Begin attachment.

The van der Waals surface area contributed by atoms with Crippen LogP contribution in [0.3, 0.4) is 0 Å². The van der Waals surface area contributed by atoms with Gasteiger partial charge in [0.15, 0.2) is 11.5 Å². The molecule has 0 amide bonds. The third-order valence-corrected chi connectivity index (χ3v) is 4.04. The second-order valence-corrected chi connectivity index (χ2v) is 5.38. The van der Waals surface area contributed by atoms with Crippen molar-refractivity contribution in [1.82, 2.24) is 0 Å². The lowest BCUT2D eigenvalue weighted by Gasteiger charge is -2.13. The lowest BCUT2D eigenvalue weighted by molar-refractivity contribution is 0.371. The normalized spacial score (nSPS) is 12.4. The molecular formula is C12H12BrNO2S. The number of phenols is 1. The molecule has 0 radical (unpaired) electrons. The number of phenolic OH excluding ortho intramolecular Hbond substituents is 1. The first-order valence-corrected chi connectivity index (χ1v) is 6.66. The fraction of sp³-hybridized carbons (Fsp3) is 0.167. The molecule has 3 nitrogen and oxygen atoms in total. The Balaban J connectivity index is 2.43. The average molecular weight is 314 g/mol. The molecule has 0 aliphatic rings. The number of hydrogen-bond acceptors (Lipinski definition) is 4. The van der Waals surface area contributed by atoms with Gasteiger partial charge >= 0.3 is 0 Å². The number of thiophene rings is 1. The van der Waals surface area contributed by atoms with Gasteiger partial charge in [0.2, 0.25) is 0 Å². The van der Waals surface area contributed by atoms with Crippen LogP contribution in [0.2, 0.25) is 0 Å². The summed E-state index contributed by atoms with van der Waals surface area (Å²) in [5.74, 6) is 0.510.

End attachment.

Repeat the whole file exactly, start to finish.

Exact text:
The van der Waals surface area contributed by atoms with Crippen LogP contribution in [0.3, 0.4) is 0 Å². The van der Waals surface area contributed by atoms with Gasteiger partial charge in [0.15, 0.2) is 11.5 Å². The molecule has 0 amide bonds. The third-order valence-corrected chi connectivity index (χ3v) is 4.04. The second-order valence-corrected chi connectivity index (χ2v) is 5.38. The van der Waals surface area contributed by atoms with Crippen molar-refractivity contribution in [1.82, 2.24) is 0 Å². The lowest BCUT2D eigenvalue weighted by Gasteiger charge is -2.13. The lowest BCUT2D eigenvalue weighted by molar-refractivity contribution is 0.371. The normalized spacial score (nSPS) is 12.4. The molecular formula is C12H12BrNO2S. The number of phenols is 1. The molecule has 0 radical (unpaired) electrons. The number of phenolic OH excluding ortho intramolecular Hbond substituents is 1. The first-order valence-corrected chi connectivity index (χ1v) is 6.66. The fraction of sp³-hybridized carbons (Fsp3) is 0.167. The molecule has 3 nitrogen and oxygen atoms in total. The Balaban J connectivity index is 2.43. The average molecular weight is 314 g/mol. The molecule has 0 aliphatic rings. The number of hydrogen-bond acceptors (Lipinski definition) is 4. The van der Waals surface area contributed by atoms with Gasteiger partial charge >= 0.3 is 0 Å². The number of thiophene rings is 1. The van der Waals surface area contributed by atoms with Gasteiger partial charge in [0.2, 0.25) is 0 Å². The van der Waals surface area contributed by atoms with Crippen LogP contribution in [0.2, 0.25) is 0 Å². The summed E-state index contributed by atoms with van der Waals surface area (Å²) in [5.74, 6) is 0.510.